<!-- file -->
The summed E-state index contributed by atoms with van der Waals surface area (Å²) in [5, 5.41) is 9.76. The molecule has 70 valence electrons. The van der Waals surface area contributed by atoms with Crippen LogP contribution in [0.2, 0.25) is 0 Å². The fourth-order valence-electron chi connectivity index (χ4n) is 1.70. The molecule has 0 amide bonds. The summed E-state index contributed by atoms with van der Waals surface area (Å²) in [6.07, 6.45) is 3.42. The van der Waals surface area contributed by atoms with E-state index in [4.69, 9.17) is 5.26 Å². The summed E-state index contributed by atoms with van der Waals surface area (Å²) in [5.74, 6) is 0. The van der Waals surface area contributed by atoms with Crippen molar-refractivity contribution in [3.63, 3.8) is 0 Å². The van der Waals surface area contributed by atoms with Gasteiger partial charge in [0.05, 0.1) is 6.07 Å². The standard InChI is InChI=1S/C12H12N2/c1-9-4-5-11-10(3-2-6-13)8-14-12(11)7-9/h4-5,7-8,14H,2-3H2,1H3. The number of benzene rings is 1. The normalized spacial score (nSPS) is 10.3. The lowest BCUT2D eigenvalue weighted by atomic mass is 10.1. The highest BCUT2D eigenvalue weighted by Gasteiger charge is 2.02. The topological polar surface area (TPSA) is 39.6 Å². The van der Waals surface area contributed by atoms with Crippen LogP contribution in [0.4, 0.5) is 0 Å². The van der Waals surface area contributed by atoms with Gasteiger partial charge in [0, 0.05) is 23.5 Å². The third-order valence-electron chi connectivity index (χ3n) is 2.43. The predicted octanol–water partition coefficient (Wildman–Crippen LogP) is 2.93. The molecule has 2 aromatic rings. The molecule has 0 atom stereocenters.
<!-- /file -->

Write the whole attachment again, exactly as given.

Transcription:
The summed E-state index contributed by atoms with van der Waals surface area (Å²) in [5, 5.41) is 9.76. The molecule has 70 valence electrons. The van der Waals surface area contributed by atoms with Crippen LogP contribution in [0.2, 0.25) is 0 Å². The fourth-order valence-electron chi connectivity index (χ4n) is 1.70. The molecule has 0 amide bonds. The summed E-state index contributed by atoms with van der Waals surface area (Å²) in [6.07, 6.45) is 3.42. The van der Waals surface area contributed by atoms with E-state index in [4.69, 9.17) is 5.26 Å². The summed E-state index contributed by atoms with van der Waals surface area (Å²) in [5.74, 6) is 0. The van der Waals surface area contributed by atoms with Crippen molar-refractivity contribution in [3.63, 3.8) is 0 Å². The van der Waals surface area contributed by atoms with Gasteiger partial charge in [0.05, 0.1) is 6.07 Å². The standard InChI is InChI=1S/C12H12N2/c1-9-4-5-11-10(3-2-6-13)8-14-12(11)7-9/h4-5,7-8,14H,2-3H2,1H3. The number of benzene rings is 1. The normalized spacial score (nSPS) is 10.3. The lowest BCUT2D eigenvalue weighted by atomic mass is 10.1. The highest BCUT2D eigenvalue weighted by Gasteiger charge is 2.02. The topological polar surface area (TPSA) is 39.6 Å². The van der Waals surface area contributed by atoms with Crippen LogP contribution in [0.4, 0.5) is 0 Å². The van der Waals surface area contributed by atoms with Gasteiger partial charge in [0, 0.05) is 23.5 Å². The third-order valence-electron chi connectivity index (χ3n) is 2.43. The predicted octanol–water partition coefficient (Wildman–Crippen LogP) is 2.93. The molecule has 2 aromatic rings. The molecule has 0 atom stereocenters.